After watching the water cascade over High Force we continued on thorough the woodland and up to a gate and into a field. We immediately noticed the height of the days ambitions; Gowbarrow Fell was above us to our right. As we had entered the field we had noticed a young couple ahead of us who we soon caught up. They asked us if there was a path down to the left which would take them to Dockray and then back to the car park. Indeed there was a path to Dockray but they would then have to follow a tarmac road all the way back to the start. They did not seem keen on that option so we told them our plan to climb Gowbarrow Fell and then return to the car park by the eastern side and then southern side of the fell. They decided to do the same. We had just met new walking companions for the remainder of the walk, Mark and Natalie from Fife. Shortly along the field we bore right and over a fence which took us on a direct beeline upwards to the fell top. Being the first walk of the break this short stint uphill was tough and we all took regular breaks. The breaks were made most enjoyable by the incredible views unfolding as we climbed. The Patterdale area of Ullswater was opening out for us in the south and Blencathra was showing all its majesty in the north. The picturesque moments certainly helped us ascend Gowbarrow Fell without purgatory and on reaching the trig point we all took a welcome lunch break. The sun even shone on us. During lunch I contemplated the walk so far which had already been enjoyable but I was blissfully unaware that there was a real spectacle to come.

Looking at Ullswater from Memorial SeatLooking at Ullswater from Memorial Seat
Ullswater and PatterdaleUllswater and Patterdale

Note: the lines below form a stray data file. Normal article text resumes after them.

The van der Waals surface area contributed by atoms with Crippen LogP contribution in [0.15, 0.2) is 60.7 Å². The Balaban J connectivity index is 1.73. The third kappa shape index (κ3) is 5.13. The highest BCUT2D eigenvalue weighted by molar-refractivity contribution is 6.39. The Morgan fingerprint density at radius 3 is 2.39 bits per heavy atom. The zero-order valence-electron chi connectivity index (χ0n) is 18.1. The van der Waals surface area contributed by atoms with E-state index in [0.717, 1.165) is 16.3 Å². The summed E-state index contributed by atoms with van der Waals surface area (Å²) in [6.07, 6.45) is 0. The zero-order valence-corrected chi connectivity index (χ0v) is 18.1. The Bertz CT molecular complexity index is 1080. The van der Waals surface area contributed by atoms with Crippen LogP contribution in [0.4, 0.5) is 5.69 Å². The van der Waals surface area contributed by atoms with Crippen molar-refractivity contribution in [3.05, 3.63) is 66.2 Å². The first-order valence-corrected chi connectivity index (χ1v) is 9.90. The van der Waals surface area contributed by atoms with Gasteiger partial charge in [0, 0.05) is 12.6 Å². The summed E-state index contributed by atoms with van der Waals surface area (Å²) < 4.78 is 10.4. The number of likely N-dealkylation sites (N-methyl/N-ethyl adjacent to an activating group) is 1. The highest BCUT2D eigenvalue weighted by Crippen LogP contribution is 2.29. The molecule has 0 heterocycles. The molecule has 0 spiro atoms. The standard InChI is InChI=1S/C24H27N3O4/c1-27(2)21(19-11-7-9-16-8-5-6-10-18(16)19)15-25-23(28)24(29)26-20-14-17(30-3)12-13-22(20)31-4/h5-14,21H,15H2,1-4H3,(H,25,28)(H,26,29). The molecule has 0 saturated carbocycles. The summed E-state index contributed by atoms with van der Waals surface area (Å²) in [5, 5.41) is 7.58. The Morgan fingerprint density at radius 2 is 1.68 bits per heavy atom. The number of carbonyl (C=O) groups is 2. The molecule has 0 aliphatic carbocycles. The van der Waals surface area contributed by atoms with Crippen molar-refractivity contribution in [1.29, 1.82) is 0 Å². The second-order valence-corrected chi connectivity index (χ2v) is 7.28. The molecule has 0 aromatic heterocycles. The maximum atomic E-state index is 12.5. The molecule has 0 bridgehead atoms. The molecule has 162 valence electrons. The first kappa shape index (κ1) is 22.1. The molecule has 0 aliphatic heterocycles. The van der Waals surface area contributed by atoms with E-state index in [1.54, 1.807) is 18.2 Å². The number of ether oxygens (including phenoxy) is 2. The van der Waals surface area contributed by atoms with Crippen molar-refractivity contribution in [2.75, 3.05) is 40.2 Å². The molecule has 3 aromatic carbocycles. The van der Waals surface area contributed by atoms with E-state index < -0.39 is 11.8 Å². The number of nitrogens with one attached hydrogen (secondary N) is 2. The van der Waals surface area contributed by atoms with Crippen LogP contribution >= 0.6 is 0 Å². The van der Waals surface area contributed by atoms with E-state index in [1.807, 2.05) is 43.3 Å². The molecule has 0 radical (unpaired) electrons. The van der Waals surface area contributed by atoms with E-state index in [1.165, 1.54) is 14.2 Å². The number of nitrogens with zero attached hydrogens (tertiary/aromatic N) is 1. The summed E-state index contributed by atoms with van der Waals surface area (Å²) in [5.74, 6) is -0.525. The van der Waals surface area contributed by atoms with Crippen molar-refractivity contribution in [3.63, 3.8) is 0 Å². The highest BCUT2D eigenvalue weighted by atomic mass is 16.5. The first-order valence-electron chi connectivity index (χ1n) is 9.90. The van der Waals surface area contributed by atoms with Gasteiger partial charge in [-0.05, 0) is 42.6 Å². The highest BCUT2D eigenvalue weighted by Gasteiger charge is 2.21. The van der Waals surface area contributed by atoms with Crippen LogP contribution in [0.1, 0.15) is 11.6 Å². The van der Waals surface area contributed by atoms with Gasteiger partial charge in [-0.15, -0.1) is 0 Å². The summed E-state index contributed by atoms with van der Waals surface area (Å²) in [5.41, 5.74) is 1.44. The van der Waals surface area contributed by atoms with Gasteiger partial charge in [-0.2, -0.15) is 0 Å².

Of Gowbarrow Fell Wainwright had said in his pictorial guide "flowers, heather and bilberries bloom on the pleasant little ridge where stands the summit cairn" He was quite right, it was a serene spot. Anyway, back to our walk and after our food break we left the summit and headed east to where was indicated a shooting lodge. We could not find it but we did find the path which we followed south first to Collier Hagg where there were some small rock outcrops and unfolding views of the northern end of Ullswater and then on to Memorial Seat where the magic of Ullswater opened out in all its splendour. We could clearly see the northern end near Pooley Bridge, the outcrop of Hallin Fell and almost round to the southern end at Patterdale, the great Ullswater clear to see, it was a magnificent moment for us all and we stayed a while to take it all in. Sun broke through the clouds intermittently to provide us with a moving picture. Truly wonderful.

Gorgeous viewsGorgeous views
Aira ForceAira Force

After the drama of the incredible view we continued on and began to lose height as we made our way off Gowbarrow Fell towards Bernard Pike and Hind Crag. It was difficult to keep the eyes on our feet on the descent because of the views to the lake but it slowly disappeared as we got lower. The path section from Hind Crag to the woodland near Aira Force was narrow as we were trapped in by Ferns. There was no way of getting lost now and after the narrow guide path we reached the woodland and made our way to Aira Force, the final spectacle of the walk. It was booming out a crescendo of noise as we approached, waterfalls are always at their most spectacular in deluge and for us Aura Force obliged. Casual walkers were encountered once more but the afternoon was now mature and the main crowds had gone leaving us and the late comers to enjoy a great misty moment at the viewing area watching the waters plunge 20 metres. After the obligatory photographs we all walked back to the car park where Dave and I made our farewell to our new friends. It was a pleasure to meet you Mark and Natalie, thanks. As Dave and I left the car park and headed to our digs in Penrith to meet Steve, Chris and the others I thought to myself 'what a great walk, this is going to be a great holiday' (note: the next walk on the holiday was Helvellyn & Catstye Cam)